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‘Hot water challenge’: What parents need to know

The "hot water challenge" is the latest online

The "hot water challenge" is the latest online dare to lead to serious harm. Credit: iStock Photo/

The “hot water challenge” is the latest online dare to lead to serious harm — an 11-year-old girl from the Bronx was severely burned this week after friends reportedly poured boiling hot water on her after seeing similar videos on YouTube.

How can parents protect kids from such dares? Other online challenges have included the cinnamon challenge, in which kids try to eat a spoonful of cinnamon powder, and the blue whale challenge, which goads kids into committing suicide.

“Thing happen so fast, it’s hard to keep up,” says Katie Duffy Schumacher of Rockville Centre, author of “Don’t Press Send: A Mindful Approach to Social Media; An Education in Cyber Civics.” So she suggests parents talk to their kids about online challenges in general.

“We have all given our children devices way too young. They can’t manage it,” Schumacher says. That, combined with a societal culture of “monkey see, monkey do” in which kids imitate each other for peer validation, has caused situations such as this one, she says.

Marc Shulman, a psychologist in private practice in Garden City and Lawrence who has blogged about social media issues at, says social media gives tweens the impression that such behavior is “cool” instead of extremely dangerous and potentially lethal.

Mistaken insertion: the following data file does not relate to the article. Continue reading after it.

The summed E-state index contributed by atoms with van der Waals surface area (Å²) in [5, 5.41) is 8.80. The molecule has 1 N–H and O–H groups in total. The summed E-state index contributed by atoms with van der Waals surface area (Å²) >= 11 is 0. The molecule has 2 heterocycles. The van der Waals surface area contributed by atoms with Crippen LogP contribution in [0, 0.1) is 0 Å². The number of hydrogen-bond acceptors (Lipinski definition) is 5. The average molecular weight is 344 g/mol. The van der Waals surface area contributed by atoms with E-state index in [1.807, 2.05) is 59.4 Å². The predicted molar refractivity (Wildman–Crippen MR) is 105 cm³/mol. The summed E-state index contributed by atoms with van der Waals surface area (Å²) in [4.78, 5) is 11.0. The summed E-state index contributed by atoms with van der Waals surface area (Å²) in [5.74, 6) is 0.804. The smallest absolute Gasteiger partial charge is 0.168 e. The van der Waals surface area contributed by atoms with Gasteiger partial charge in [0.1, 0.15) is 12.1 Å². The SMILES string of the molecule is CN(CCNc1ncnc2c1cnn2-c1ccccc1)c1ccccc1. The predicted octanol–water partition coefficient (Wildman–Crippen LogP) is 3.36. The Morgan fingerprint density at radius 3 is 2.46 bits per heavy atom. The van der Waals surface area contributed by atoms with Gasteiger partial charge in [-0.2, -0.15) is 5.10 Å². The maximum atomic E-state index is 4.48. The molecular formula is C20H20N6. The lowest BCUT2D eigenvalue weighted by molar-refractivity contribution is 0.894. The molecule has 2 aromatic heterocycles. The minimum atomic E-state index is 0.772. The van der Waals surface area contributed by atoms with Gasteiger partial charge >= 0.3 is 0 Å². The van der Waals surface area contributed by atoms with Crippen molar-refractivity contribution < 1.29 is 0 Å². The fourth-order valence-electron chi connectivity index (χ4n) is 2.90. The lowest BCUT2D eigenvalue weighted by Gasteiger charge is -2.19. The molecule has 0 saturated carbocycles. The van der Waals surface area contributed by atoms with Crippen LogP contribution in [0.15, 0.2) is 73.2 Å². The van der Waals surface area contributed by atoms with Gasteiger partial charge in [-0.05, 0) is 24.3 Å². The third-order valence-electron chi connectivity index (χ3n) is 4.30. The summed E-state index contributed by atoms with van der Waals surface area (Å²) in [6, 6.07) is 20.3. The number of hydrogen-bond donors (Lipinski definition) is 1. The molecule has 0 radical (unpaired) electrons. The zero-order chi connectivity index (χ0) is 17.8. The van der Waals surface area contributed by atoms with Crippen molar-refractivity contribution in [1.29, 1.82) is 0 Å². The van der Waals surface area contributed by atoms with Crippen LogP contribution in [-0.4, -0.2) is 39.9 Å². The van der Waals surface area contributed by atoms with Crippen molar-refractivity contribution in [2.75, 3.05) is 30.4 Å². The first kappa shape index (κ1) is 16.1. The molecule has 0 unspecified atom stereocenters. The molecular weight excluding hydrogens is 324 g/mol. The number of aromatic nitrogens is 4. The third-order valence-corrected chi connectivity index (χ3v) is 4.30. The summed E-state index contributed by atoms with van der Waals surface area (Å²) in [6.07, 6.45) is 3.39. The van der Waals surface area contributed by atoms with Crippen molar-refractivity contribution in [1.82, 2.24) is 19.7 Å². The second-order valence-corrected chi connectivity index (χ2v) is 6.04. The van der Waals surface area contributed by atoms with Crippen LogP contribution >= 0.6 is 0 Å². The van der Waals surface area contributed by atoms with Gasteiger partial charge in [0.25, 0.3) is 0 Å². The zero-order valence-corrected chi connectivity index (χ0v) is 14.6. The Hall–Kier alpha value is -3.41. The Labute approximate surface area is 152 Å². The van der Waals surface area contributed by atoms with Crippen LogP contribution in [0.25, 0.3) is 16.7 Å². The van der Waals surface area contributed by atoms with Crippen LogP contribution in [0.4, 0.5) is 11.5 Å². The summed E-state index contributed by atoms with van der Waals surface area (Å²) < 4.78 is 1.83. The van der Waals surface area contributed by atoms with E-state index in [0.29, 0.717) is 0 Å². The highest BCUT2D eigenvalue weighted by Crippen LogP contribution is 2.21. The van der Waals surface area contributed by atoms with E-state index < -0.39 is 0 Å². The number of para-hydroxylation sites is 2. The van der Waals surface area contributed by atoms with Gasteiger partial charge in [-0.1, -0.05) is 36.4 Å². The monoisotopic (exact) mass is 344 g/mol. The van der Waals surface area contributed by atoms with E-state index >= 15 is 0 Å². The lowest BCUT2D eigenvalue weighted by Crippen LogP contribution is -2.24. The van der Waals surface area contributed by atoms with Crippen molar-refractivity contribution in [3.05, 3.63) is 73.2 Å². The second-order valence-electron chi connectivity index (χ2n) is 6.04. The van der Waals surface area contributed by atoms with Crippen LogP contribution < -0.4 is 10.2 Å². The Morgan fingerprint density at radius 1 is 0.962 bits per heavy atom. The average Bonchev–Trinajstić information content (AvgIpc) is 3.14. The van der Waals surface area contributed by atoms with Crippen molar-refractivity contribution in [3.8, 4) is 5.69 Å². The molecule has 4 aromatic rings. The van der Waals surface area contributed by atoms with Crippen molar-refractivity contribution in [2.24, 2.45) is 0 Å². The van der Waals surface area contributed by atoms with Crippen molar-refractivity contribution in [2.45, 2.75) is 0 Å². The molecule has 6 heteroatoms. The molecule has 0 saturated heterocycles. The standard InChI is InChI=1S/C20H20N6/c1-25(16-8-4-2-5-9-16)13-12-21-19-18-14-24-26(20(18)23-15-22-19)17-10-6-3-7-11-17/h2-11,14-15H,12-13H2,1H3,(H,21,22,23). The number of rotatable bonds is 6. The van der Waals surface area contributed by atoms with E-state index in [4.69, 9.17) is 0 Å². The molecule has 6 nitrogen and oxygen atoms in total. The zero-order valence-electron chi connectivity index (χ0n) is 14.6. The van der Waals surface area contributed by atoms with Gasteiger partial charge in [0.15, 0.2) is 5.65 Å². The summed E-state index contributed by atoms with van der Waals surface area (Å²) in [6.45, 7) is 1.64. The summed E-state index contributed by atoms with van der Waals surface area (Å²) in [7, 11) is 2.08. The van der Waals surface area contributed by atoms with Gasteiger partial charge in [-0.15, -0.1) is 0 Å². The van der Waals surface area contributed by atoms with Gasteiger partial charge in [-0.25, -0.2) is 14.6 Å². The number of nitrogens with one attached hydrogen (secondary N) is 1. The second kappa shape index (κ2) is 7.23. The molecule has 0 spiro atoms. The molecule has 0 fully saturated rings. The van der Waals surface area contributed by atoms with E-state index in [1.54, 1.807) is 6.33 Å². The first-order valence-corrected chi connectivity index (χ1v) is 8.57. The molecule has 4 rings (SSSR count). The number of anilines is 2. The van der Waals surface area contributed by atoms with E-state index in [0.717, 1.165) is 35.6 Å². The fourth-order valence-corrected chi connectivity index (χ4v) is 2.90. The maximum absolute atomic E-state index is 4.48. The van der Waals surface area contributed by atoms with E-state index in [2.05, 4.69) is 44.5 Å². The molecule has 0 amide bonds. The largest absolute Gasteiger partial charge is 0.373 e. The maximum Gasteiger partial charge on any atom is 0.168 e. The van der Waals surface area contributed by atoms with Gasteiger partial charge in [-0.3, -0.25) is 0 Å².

“They think if it’s on social media, that means it’s acceptable and normal behavior,” Shulman says. “What happened with these children is a perfect example of that.”

Parents need to talk to their kids repeatedly about the dangers of social media; it’s not just a one-time talk, he says.

Schumacher echoes him. “What we need to talk about to kids is to really think before you act, and what the consequences are going to be,” Schumacher says. Parents need to stress empathy, she says.

Kids should learn to use social media for good — such as the ice bucket challenge that raised millions to combat amyotrophic lateral sclerosis, known as ALS, Schumacher says.

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